Notes On a High School Graduation
I attended my son’s graduation this past weekend in the Atlanta suburbs. Congrats, Charlie! Twelve occasionally anxious years of private and public schooling are making way for four more years of higher education.
I have blogged before about how much air travel sucks and, sure enough, having flown maybe 30 times to Atlanta over the past five years I had never experienced what occurred on this trip into Hartsfield. You know you’re in trouble when the wing tips noticeably because it means you are in the dreaded circling pattern waiting to be cleared for final approach.
Being the smart guys they are, the leaders of the airline industry thought it would be a good idea to make hubs out of Dallas, Texas and Atlanta, Georgia, two of the most thunderstorm-prone cities on the planet Earth. Didn’t affect me because Atlanta was my final destination but I felt sorry for all the folks with connecting flights into the now closed Hartsfield airport due to some nasty storms in the area.
We didn’t have enough fuel either. The pilot matter-of-factly informed us we’d have to gas up in Greenville, South Carolina. New one on me. Turns out other flights in the same boat as us were diverted both there and to Alabama for refueling.
To make a long story shorter, we were the first plane in to the humble little South Carolina airport. We hung out on the tarmac for about 45 minutes, fueled up and left for Hartsfield which, gratefully, reopened. We finally landed three hours past arrival time, but thanks to a $91 cab ride directly from Hartsfield to Roswell High School, I made it to the graduation with literally 3 minutes to spare.
It takes a long, long time to read the names, congratulate and hand diplomas to 500 graduating seniors. Today’s High School students are considerably tamer than those from my generation. If I’m not mistaken, the Herndon High School class of ’74 was the last Fairfax County school for awhile to graduate from Wolf Trap. That would be thanks to one smoke bomb and one streaker. Roswell High’s version of mischief was a beach ball that was let loose upon the sitting and giddy graduates. It was quickly confiscated.
My binoculars and Charlie’s grand-dad’s cell phone camera captured the big moment as my son’s name was called to a nice round of cheering and applause. He had found his place in the mini-universe that is High School. From a nervous Freshman to a confident Senior, he had achieved this right of passage with flying colors.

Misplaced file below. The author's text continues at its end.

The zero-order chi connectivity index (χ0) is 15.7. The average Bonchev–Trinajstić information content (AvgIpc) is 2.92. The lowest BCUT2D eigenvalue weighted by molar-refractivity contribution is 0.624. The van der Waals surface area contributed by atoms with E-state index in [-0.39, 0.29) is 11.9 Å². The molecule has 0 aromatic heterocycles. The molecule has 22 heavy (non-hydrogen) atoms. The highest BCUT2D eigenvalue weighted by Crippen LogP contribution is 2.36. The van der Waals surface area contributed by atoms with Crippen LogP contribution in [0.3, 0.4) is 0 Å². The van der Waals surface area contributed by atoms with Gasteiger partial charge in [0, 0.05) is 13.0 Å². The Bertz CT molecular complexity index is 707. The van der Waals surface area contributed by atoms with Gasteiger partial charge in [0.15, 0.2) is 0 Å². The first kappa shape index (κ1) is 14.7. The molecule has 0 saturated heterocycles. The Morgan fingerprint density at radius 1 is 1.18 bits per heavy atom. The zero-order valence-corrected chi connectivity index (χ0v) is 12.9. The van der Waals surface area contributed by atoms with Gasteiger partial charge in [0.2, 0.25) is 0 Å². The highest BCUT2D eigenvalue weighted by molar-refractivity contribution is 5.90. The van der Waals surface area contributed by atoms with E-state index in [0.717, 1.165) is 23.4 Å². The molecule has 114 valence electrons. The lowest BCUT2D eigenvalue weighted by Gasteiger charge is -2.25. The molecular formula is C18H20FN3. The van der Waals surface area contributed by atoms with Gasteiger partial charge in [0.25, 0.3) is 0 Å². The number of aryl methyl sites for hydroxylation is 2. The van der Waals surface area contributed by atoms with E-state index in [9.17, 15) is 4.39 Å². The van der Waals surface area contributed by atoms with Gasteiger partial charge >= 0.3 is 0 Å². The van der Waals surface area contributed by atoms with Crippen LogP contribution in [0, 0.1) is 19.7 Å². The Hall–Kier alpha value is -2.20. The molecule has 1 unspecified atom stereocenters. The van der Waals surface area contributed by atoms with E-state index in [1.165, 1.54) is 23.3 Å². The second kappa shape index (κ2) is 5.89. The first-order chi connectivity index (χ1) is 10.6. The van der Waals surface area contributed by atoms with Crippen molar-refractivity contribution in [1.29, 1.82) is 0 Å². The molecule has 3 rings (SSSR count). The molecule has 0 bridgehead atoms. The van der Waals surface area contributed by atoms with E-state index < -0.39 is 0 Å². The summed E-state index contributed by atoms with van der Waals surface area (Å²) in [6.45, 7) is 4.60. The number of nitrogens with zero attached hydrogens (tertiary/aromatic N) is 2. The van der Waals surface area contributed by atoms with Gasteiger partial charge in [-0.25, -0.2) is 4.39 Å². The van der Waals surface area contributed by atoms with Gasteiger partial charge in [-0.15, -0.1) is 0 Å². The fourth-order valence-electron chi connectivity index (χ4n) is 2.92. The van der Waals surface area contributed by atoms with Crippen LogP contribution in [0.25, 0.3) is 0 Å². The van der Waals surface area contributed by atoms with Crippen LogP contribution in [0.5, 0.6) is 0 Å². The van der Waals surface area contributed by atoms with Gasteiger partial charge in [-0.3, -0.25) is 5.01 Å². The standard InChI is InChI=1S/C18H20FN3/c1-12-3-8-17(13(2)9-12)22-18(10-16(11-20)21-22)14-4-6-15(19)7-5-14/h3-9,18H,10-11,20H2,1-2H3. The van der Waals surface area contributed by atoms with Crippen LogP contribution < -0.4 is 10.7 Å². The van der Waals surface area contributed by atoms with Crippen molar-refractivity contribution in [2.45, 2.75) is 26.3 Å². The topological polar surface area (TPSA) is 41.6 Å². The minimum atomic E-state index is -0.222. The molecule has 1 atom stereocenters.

The Parties and Barbecues
The weekend was spent shuffling from one barbecue gathering to another, congratulating Charlie’s friends, many of whom I had known as 8 and 9 year-olds and now on the verge of life itself with, for most, only a brief 4-year college interlude before assuming true independence.
The final barbecue was at Sean’s house. Charlie and Sean used to be the best of friends and played on the same soccer teams for years. As happens in High School, they had pretty much gone their separate ways but Charlie put in a gracious cameo appearance before heading off for a musical performance at a friend’s church.
Sean is headed for the University of Georgia and loves politics and economics. Smart kid. I swear the conversations I had with him at the barbecue were the most intelligent of any I had with most of the adults over the weekend. As I left the gathering, the poignancy of the moment hit home as I wished Sean luck and told him it had been fun watching him grow up.
Middle Tennessee State- Here We Come
As for Charlie, he’s known for a couple of years now precisely and exactly what he wants to do with life. He’ll be moving on to the outskirts of Nashville, Tennessee to pursue his degree in audio engineering and music production. He doesn’t care about money. He cares about the business and art of music. Period. His heart is so in the right place, I know he will do very well. All I ask is for a small little bungalow on his estate twenty years from now where I can close out my existence typing out my final blog entries about how great it was to have such a kind, smart and successful son.